The inability of some critics to connect the dots doesn't make pointillism pointless - Georges Seurat (French Post-Impressionist painter)
Pointillism combines dots of color, arranged in distinct groups and patterns to create an image.Also known as dot art, pointillism is used in many forms of art, the term originally coined by art critics mocking artist Georges Seurat who founded this style in 1886. In fine art, it derives from the French word 'point', meaning 'dot'. Seurat, chose a more scientific alternative to the subjectiveness of Impressionism (which he rejected), at the beginning calling it Chromoluminarism.
The Pointillist uses small tightly packed dots or dashes of unmixed color and leaves it to the brain of the viewer when seen at a certain distance to combine the colors optically giving a subtle but rich effect and range of tones. Seurat's, 'A Sunday Afternoon on the Island of La Grande Jatte' is the perhaps the most famous of pointillism paintings, which inspired the Broadway musical, 'Sunday in the Park with George'.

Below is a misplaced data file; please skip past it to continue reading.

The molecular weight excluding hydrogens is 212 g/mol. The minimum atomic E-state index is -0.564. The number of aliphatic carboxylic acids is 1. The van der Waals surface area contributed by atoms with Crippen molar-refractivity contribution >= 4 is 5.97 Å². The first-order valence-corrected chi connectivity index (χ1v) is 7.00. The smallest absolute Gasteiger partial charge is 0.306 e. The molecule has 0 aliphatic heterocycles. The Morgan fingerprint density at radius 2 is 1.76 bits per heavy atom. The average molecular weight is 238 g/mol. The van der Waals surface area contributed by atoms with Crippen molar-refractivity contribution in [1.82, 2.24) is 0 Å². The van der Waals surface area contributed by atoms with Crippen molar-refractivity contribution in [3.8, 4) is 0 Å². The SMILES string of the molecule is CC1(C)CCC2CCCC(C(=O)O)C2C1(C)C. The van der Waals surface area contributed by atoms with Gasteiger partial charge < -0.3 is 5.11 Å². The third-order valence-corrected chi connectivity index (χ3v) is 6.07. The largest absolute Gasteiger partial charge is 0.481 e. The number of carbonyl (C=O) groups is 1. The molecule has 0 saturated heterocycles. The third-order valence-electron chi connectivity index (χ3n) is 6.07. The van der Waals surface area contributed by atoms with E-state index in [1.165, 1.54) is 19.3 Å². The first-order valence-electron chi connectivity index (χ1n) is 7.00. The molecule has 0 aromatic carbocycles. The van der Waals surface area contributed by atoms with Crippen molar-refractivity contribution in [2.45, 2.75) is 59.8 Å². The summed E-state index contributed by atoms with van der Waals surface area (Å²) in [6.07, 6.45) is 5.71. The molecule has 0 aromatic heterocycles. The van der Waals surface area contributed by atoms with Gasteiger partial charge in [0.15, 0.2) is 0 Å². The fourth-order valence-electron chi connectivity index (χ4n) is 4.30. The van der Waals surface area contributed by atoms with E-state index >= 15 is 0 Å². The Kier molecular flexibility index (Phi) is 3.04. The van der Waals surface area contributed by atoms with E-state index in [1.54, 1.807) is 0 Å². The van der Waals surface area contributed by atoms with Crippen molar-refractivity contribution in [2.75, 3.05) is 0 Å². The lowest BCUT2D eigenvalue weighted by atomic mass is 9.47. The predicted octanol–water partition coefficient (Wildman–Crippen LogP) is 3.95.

The plot revolves around George, a fictionalized version of Seurat who immerses himself deeply in painting his masterpiece, and his great-grandson (also named George), a conflicted and cynical contemporary artist. - Wikipedia
Paul Signac, Seurat's main protègè, became the leading pointillism artist after Seurat's death in 1891. He preferred costal landscapes.
Maximillien Luce portrayed industrial society and working-class scenes.
Henri Matisse, one of the early 20th century masters of color and form also did studies in pointillism.I studied this technique with Koh-I-Noor drafter's rapidograph pens using ink, needing lots of patience and very unforgiving. I sometimes wonder what happened to the set I had.
Vincent Van Gogh's famous 'Starry Night' uses dashes for the same effect.